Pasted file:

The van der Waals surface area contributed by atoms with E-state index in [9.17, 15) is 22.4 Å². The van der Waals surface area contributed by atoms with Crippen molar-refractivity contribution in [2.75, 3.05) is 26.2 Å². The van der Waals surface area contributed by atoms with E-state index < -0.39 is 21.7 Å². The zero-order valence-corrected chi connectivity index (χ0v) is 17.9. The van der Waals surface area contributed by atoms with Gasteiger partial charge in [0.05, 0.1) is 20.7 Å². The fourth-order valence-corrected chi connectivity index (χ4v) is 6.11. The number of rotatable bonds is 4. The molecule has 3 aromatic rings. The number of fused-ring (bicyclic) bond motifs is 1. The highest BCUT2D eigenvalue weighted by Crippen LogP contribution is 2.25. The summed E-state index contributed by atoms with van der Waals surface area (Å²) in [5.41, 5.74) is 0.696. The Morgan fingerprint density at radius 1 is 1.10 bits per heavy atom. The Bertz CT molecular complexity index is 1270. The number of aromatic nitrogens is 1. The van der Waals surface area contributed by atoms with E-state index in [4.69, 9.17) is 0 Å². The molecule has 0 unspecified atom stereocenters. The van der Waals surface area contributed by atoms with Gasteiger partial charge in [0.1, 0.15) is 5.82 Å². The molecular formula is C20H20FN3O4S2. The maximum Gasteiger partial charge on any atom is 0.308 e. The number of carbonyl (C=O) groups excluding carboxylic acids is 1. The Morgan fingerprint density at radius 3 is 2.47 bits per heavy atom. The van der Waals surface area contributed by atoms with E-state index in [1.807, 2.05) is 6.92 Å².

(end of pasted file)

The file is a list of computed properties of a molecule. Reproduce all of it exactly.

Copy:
The van der Waals surface area contributed by atoms with E-state index in [9.17, 15) is 22.4 Å². The van der Waals surface area contributed by atoms with Crippen molar-refractivity contribution in [2.75, 3.05) is 26.2 Å². The van der Waals surface area contributed by atoms with E-state index < -0.39 is 21.7 Å². The zero-order valence-corrected chi connectivity index (χ0v) is 17.9. The van der Waals surface area contributed by atoms with Gasteiger partial charge in [0.05, 0.1) is 20.7 Å². The fourth-order valence-corrected chi connectivity index (χ4v) is 6.11. The number of rotatable bonds is 4. The molecule has 3 aromatic rings. The number of fused-ring (bicyclic) bond motifs is 1. The highest BCUT2D eigenvalue weighted by Crippen LogP contribution is 2.25. The summed E-state index contributed by atoms with van der Waals surface area (Å²) in [5.41, 5.74) is 0.696. The Morgan fingerprint density at radius 1 is 1.10 bits per heavy atom. The Bertz CT molecular complexity index is 1270. The number of aromatic nitrogens is 1. The van der Waals surface area contributed by atoms with E-state index in [4.69, 9.17) is 0 Å². The molecule has 0 unspecified atom stereocenters. The van der Waals surface area contributed by atoms with Gasteiger partial charge in [0.1, 0.15) is 5.82 Å². The molecular formula is C20H20FN3O4S2. The maximum Gasteiger partial charge on any atom is 0.308 e. The number of carbonyl (C=O) groups excluding carboxylic acids is 1. The Morgan fingerprint density at radius 3 is 2.47 bits per heavy atom. The van der Waals surface area contributed by atoms with E-state index in [1.807, 2.05) is 6.92 Å².